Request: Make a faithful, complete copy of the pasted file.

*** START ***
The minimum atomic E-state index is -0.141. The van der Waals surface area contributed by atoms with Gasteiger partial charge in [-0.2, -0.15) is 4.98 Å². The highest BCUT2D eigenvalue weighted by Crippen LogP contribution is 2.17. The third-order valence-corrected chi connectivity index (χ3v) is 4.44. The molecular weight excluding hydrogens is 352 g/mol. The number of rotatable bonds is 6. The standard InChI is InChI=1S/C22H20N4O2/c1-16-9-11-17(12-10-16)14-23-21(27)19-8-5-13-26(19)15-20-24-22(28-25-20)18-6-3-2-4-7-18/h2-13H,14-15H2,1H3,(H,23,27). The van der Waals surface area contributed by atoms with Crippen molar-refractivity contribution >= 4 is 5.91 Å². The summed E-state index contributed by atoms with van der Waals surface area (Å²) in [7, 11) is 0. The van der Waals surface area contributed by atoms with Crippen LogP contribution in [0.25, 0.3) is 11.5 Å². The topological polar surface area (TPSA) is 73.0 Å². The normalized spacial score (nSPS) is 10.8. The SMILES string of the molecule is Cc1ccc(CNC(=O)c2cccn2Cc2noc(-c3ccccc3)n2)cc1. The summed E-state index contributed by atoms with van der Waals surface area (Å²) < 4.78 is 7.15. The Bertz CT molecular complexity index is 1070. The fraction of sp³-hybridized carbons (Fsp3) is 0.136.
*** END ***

The minimum atomic E-state index is -0.141. The van der Waals surface area contributed by atoms with Gasteiger partial charge in [-0.2, -0.15) is 4.98 Å². The highest BCUT2D eigenvalue weighted by Crippen LogP contribution is 2.17. The third-order valence-corrected chi connectivity index (χ3v) is 4.44. The molecular weight excluding hydrogens is 352 g/mol. The number of rotatable bonds is 6. The standard InChI is InChI=1S/C22H20N4O2/c1-16-9-11-17(12-10-16)14-23-21(27)19-8-5-13-26(19)15-20-24-22(28-25-20)18-6-3-2-4-7-18/h2-13H,14-15H2,1H3,(H,23,27). The van der Waals surface area contributed by atoms with Crippen molar-refractivity contribution >= 4 is 5.91 Å². The summed E-state index contributed by atoms with van der Waals surface area (Å²) in [7, 11) is 0. The van der Waals surface area contributed by atoms with Crippen LogP contribution in [0.25, 0.3) is 11.5 Å². The topological polar surface area (TPSA) is 73.0 Å². The normalized spacial score (nSPS) is 10.8. The SMILES string of the molecule is Cc1ccc(CNC(=O)c2cccn2Cc2noc(-c3ccccc3)n2)cc1. The summed E-state index contributed by atoms with van der Waals surface area (Å²) < 4.78 is 7.15. The Bertz CT molecular complexity index is 1070. The fraction of sp³-hybridized carbons (Fsp3) is 0.136.